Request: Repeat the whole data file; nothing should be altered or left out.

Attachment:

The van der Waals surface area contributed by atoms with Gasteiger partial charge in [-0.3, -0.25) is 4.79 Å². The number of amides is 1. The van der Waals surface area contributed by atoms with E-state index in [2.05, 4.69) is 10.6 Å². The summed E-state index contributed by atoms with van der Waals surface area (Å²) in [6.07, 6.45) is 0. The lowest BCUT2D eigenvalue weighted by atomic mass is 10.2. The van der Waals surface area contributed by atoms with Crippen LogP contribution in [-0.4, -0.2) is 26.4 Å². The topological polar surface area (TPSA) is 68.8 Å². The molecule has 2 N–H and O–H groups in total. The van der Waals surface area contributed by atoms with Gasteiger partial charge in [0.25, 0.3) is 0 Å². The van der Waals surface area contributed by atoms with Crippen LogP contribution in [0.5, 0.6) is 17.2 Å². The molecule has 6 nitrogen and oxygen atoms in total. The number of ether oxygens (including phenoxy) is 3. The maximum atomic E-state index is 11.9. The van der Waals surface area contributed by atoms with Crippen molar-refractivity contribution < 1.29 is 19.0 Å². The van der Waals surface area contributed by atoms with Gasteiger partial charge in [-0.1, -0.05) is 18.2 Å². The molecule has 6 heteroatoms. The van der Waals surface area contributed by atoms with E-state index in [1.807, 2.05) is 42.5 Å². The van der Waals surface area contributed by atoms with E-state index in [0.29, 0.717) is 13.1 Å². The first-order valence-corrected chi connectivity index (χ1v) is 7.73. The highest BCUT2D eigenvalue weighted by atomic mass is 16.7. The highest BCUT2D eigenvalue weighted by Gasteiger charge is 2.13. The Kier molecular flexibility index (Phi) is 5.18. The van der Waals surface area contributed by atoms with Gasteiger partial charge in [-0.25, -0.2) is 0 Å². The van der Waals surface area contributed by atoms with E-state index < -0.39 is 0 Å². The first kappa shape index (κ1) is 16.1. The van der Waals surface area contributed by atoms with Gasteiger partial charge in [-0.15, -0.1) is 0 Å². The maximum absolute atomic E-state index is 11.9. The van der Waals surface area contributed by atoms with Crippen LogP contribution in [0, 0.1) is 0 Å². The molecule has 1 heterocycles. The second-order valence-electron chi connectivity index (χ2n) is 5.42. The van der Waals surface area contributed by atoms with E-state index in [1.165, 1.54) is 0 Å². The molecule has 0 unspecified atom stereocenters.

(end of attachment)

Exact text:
The van der Waals surface area contributed by atoms with Gasteiger partial charge in [-0.3, -0.25) is 4.79 Å². The number of amides is 1. The van der Waals surface area contributed by atoms with E-state index in [2.05, 4.69) is 10.6 Å². The summed E-state index contributed by atoms with van der Waals surface area (Å²) in [6.07, 6.45) is 0. The lowest BCUT2D eigenvalue weighted by atomic mass is 10.2. The van der Waals surface area contributed by atoms with Crippen LogP contribution in [-0.4, -0.2) is 26.4 Å². The topological polar surface area (TPSA) is 68.8 Å². The molecule has 2 N–H and O–H groups in total. The van der Waals surface area contributed by atoms with Gasteiger partial charge in [0.25, 0.3) is 0 Å². The van der Waals surface area contributed by atoms with Crippen LogP contribution in [0.5, 0.6) is 17.2 Å². The molecule has 6 nitrogen and oxygen atoms in total. The number of ether oxygens (including phenoxy) is 3. The maximum atomic E-state index is 11.9. The van der Waals surface area contributed by atoms with Crippen molar-refractivity contribution < 1.29 is 19.0 Å². The van der Waals surface area contributed by atoms with Gasteiger partial charge in [-0.1, -0.05) is 18.2 Å². The molecule has 6 heteroatoms. The van der Waals surface area contributed by atoms with E-state index in [1.807, 2.05) is 42.5 Å². The van der Waals surface area contributed by atoms with E-state index in [0.29, 0.717) is 13.1 Å². The first-order valence-corrected chi connectivity index (χ1v) is 7.73. The highest BCUT2D eigenvalue weighted by atomic mass is 16.7. The highest BCUT2D eigenvalue weighted by Gasteiger charge is 2.13. The Kier molecular flexibility index (Phi) is 5.18. The van der Waals surface area contributed by atoms with Gasteiger partial charge in [-0.25, -0.2) is 0 Å². The van der Waals surface area contributed by atoms with E-state index < -0.39 is 0 Å². The first kappa shape index (κ1) is 16.1. The van der Waals surface area contributed by atoms with Gasteiger partial charge in [-0.15, -0.1) is 0 Å². The maximum absolute atomic E-state index is 11.9. The van der Waals surface area contributed by atoms with Crippen LogP contribution in [0, 0.1) is 0 Å². The molecule has 1 heterocycles. The second-order valence-electron chi connectivity index (χ2n) is 5.42. The van der Waals surface area contributed by atoms with E-state index in [1.165, 1.54) is 0 Å². The molecule has 0 unspecified atom stereocenters.